Capitol Hill hearing draws from USA Today project investigated by faculty member, students

Jeff Kelly Lowenstein, assistant professor of multimedia journalism
Jeff Kelly Lowenstein, assistant professor of multimedia journalism
Image Credit: University Communications

A September 25 hearing on Capitol Hill addressing reverse mortgages drew on findings of an investigative journalism piece that a Grand Valley faculty member co-authored.

Jeff Kelly Lowenstein, assistant professor of multimedia journalism, shared the byline on a USA Today story detailing a reverse mortgage foreclosure crisis that has hit predominantly African-American neighborhoods at a rate that is six times higher than neighborhoods that are primarily white.

In addition, three Grand Valley students contributed to the report: Allison Donahue, Jamie Fleury and Shirley Keys.

The hearing by the U.S. House Financial Services Committee was conducted amid the unveiling of new legislation to protect seniors from foreclosures, according to a Sept. 25 USA Today report by Kelly Lowenstein and investigation co-author Nick Penzenstadler. 

"It's always a wonderful experience when our work as journalists makes a difference for people who have been negatively impacted by a policy or law," Kelly Lowenstein said. "That this has happened on a project that I worked on with three students and our colleagues on USA Today's national investigative team only makes it more so."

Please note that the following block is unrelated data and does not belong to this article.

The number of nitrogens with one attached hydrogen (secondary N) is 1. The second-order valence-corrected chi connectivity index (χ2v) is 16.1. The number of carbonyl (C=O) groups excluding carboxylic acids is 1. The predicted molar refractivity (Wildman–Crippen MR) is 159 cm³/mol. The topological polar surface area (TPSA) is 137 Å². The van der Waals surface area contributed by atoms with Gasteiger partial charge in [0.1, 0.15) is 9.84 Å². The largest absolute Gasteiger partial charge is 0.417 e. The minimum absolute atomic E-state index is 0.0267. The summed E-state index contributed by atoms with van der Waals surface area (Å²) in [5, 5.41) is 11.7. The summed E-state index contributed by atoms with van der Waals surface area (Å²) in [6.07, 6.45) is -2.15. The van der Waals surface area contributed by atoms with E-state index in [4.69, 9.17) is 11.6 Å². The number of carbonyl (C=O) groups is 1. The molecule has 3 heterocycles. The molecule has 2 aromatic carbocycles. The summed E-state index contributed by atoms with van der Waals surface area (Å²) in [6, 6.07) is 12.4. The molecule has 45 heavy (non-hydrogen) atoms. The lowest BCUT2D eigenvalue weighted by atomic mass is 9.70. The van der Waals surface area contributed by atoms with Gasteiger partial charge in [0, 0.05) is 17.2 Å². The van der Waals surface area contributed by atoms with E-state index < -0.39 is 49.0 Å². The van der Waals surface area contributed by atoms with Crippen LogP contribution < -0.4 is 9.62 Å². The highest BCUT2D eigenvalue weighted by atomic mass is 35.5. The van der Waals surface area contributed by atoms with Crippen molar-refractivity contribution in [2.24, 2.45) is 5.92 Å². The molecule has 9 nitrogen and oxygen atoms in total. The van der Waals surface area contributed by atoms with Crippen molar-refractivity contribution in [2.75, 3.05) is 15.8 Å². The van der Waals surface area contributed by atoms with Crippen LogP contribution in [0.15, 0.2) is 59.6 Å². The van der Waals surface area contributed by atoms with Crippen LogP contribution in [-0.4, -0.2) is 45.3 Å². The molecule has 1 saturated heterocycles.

Kelly Lowenstein added he is "optimistic" about the benefit of a Housing and Urban Development policy change that eased tight deadlines for spouses who are not on the home's title to secure documentation necessary to stay in the home after the borrower dies. The original USA Today investigation listed this protection as a suggested reform because surviving spouses who didn't meet such deadlines faced losing their homes.

Kelly Lowenstein helped spur the USA Today investigation after reporting in 2015 on the problems African American residents in some areas of Chicago were experiencing because of reverse mortgages. In 2017, he pulled data from the Department of Housing and Urban Development website that prompted him to reach out to the other co-author of the USA Today piece, suggesting they analyze the data at a national level. 

USA Today signed on to the investigation in March 2018. In addition, members of the investigative team applied for and received a McGraw Center for Business Journalism fellowship, which helped provide the financial resources necessary to carry out a nationwide investigation.